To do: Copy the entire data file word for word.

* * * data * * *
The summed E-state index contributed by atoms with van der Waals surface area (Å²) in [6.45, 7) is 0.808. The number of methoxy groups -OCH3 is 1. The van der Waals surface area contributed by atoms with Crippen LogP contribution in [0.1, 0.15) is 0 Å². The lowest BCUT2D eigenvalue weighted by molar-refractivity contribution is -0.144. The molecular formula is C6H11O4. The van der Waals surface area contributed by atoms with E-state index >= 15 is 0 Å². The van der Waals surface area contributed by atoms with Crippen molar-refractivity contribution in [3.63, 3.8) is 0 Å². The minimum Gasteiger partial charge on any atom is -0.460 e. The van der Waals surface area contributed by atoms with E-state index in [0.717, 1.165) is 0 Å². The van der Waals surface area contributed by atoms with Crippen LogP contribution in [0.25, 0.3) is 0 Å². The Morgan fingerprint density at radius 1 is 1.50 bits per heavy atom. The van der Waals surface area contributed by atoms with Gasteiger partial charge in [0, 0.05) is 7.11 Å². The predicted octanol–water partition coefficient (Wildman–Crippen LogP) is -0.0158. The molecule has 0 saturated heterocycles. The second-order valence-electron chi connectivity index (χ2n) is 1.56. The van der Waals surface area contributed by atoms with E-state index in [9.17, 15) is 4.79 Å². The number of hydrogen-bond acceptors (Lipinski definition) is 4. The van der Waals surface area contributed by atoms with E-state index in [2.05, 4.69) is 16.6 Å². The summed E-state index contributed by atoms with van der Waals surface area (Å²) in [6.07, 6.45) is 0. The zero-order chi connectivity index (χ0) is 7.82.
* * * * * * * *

The summed E-state index contributed by atoms with van der Waals surface area (Å²) in [6.45, 7) is 0.808. The number of methoxy groups -OCH3 is 1. The van der Waals surface area contributed by atoms with Crippen LogP contribution in [0.1, 0.15) is 0 Å². The lowest BCUT2D eigenvalue weighted by molar-refractivity contribution is -0.144. The molecular formula is C6H11O4. The van der Waals surface area contributed by atoms with E-state index >= 15 is 0 Å². The van der Waals surface area contributed by atoms with Crippen molar-refractivity contribution in [3.63, 3.8) is 0 Å². The minimum Gasteiger partial charge on any atom is -0.460 e. The van der Waals surface area contributed by atoms with E-state index in [0.717, 1.165) is 0 Å². The van der Waals surface area contributed by atoms with Crippen LogP contribution in [0.25, 0.3) is 0 Å². The Morgan fingerprint density at radius 1 is 1.50 bits per heavy atom. The van der Waals surface area contributed by atoms with Gasteiger partial charge in [0, 0.05) is 7.11 Å². The predicted octanol–water partition coefficient (Wildman–Crippen LogP) is -0.0158. The molecule has 0 saturated heterocycles. The second-order valence-electron chi connectivity index (χ2n) is 1.56. The van der Waals surface area contributed by atoms with E-state index in [9.17, 15) is 4.79 Å². The number of hydrogen-bond acceptors (Lipinski definition) is 4. The van der Waals surface area contributed by atoms with E-state index in [2.05, 4.69) is 16.6 Å². The summed E-state index contributed by atoms with van der Waals surface area (Å²) in [6.07, 6.45) is 0. The zero-order chi connectivity index (χ0) is 7.82.